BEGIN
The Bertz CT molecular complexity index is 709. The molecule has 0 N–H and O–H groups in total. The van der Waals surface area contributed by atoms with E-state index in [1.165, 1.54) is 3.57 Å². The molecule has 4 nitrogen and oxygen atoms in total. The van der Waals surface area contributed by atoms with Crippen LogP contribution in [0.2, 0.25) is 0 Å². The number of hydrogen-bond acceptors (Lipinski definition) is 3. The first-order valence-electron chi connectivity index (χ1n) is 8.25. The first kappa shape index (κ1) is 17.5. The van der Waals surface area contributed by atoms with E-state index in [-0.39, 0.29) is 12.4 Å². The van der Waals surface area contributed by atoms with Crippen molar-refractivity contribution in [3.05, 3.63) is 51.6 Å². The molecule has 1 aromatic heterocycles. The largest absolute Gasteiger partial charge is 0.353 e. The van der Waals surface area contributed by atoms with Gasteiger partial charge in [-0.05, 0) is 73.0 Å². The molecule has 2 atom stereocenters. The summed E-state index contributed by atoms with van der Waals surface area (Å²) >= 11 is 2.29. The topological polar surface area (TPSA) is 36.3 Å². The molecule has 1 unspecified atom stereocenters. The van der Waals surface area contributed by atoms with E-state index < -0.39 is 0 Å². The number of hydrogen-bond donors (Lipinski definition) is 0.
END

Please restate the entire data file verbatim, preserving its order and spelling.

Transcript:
The Bertz CT molecular complexity index is 709. The molecule has 0 N–H and O–H groups in total. The van der Waals surface area contributed by atoms with E-state index in [1.165, 1.54) is 3.57 Å². The molecule has 4 nitrogen and oxygen atoms in total. The van der Waals surface area contributed by atoms with Crippen LogP contribution in [0.2, 0.25) is 0 Å². The number of hydrogen-bond acceptors (Lipinski definition) is 3. The first-order valence-electron chi connectivity index (χ1n) is 8.25. The first kappa shape index (κ1) is 17.5. The van der Waals surface area contributed by atoms with E-state index in [-0.39, 0.29) is 12.4 Å². The van der Waals surface area contributed by atoms with Crippen molar-refractivity contribution in [3.05, 3.63) is 51.6 Å². The molecule has 1 aromatic heterocycles. The largest absolute Gasteiger partial charge is 0.353 e. The van der Waals surface area contributed by atoms with Gasteiger partial charge in [-0.05, 0) is 73.0 Å². The molecule has 2 atom stereocenters. The summed E-state index contributed by atoms with van der Waals surface area (Å²) >= 11 is 2.29. The topological polar surface area (TPSA) is 36.3 Å². The molecule has 1 unspecified atom stereocenters. The van der Waals surface area contributed by atoms with E-state index < -0.39 is 0 Å². The number of hydrogen-bond donors (Lipinski definition) is 0.